Viability of Numerical Full-Wave Techniques in Telecommunication Channel Modelling

Roman Novak


In telecommunication channel modelling the wavelength is small compared to the physical features of interest, therefore deterministic ray tracing techniques provide solutions that are more efficient, faster and still within time constraints than current numerical full-wave techniques. Solving fundamental Maxwell's equations is at the core of computational electrodynamics and best suited for modelling electrical field interactions with physical objects where characteristic dimensions of a computing domain is on the order of a few wavelengths in size. However, extreme communication speeds, wireless access points closer to the user and smaller pico and femto cells will require increased accuracy in predicting and planning wireless signals, testing the accuracy limits of the ray tracing methods. The increased computing capabilities and the demand for better characterization of communication channels that span smaller geographical areas make numerical full-wave techniques attractive alternative even for larger problems. The paper surveys ways of overcoming excessive time requirements of numerical full-wave techniques while providing acceptable channel modelling accuracy for the smallest radio cells and possibly wider. We identify several research paths that could lead to improved channel modelling, including numerical algorithm adaptations for large-scale problems, alternative finite-difference approaches, such as meshless methods, and dedicated parallel hardware, possibly as a realization of a dataflow machine.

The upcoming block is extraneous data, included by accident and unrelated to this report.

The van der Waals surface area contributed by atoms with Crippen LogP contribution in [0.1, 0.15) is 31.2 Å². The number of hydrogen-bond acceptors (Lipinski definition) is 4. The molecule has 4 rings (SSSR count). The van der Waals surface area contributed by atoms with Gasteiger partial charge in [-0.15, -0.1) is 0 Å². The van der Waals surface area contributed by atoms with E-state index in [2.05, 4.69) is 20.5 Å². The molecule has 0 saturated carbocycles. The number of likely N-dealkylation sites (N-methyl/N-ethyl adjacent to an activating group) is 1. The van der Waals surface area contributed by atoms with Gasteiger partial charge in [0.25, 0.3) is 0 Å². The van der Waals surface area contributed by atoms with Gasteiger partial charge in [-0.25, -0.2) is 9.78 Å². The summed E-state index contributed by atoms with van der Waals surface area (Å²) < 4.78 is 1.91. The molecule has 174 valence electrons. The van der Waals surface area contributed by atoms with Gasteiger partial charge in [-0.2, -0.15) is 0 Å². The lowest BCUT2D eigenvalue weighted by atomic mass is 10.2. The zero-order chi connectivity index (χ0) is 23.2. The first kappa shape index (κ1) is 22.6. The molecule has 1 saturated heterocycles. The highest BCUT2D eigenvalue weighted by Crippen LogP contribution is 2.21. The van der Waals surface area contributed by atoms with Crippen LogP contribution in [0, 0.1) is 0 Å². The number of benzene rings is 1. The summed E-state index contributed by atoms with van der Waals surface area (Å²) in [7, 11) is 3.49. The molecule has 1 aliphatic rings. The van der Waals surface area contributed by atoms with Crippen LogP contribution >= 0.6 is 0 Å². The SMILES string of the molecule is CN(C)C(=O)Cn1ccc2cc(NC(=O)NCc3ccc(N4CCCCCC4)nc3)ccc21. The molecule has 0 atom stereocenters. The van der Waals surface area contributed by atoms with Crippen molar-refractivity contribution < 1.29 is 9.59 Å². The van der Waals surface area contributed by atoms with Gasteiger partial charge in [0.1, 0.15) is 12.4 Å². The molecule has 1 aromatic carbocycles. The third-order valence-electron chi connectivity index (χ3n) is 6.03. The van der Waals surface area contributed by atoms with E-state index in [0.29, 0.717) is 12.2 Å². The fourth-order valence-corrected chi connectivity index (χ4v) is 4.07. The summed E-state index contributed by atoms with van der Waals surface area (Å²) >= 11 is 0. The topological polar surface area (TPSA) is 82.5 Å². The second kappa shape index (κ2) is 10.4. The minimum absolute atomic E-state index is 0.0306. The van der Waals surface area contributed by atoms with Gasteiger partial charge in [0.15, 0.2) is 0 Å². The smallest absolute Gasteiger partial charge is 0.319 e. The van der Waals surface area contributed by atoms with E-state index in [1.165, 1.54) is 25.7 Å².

radio wave propagation, far-field computation, signal prediction, full wave methods, numerical methods

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